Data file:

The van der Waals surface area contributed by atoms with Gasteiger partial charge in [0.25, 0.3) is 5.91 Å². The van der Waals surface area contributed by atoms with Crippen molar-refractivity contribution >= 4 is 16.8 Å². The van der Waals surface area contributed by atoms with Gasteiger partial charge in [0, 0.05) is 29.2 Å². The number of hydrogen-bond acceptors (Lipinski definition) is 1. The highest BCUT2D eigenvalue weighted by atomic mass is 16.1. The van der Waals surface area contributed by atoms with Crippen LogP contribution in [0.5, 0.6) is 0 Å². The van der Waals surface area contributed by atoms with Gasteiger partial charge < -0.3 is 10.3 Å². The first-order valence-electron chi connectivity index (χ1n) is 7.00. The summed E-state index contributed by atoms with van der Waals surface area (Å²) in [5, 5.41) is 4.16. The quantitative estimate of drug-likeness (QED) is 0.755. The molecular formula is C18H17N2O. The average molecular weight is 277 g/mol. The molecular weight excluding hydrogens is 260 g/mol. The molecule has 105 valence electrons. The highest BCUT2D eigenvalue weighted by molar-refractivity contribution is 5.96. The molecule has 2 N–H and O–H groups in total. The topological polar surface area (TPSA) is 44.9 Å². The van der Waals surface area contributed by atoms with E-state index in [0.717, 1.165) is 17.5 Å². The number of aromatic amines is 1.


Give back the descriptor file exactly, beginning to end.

The van der Waals surface area contributed by atoms with Gasteiger partial charge in [0.25, 0.3) is 5.91 Å². The van der Waals surface area contributed by atoms with Crippen molar-refractivity contribution >= 4 is 16.8 Å². The van der Waals surface area contributed by atoms with Gasteiger partial charge in [0, 0.05) is 29.2 Å². The number of hydrogen-bond acceptors (Lipinski definition) is 1. The highest BCUT2D eigenvalue weighted by atomic mass is 16.1. The van der Waals surface area contributed by atoms with Crippen LogP contribution in [0.5, 0.6) is 0 Å². The van der Waals surface area contributed by atoms with Gasteiger partial charge < -0.3 is 10.3 Å². The first-order valence-electron chi connectivity index (χ1n) is 7.00. The summed E-state index contributed by atoms with van der Waals surface area (Å²) in [5, 5.41) is 4.16. The quantitative estimate of drug-likeness (QED) is 0.755. The molecular formula is C18H17N2O. The average molecular weight is 277 g/mol. The molecular weight excluding hydrogens is 260 g/mol. The molecule has 105 valence electrons. The highest BCUT2D eigenvalue weighted by molar-refractivity contribution is 5.96. The molecule has 2 N–H and O–H groups in total. The topological polar surface area (TPSA) is 44.9 Å². The van der Waals surface area contributed by atoms with E-state index in [0.717, 1.165) is 17.5 Å². The number of aromatic amines is 1.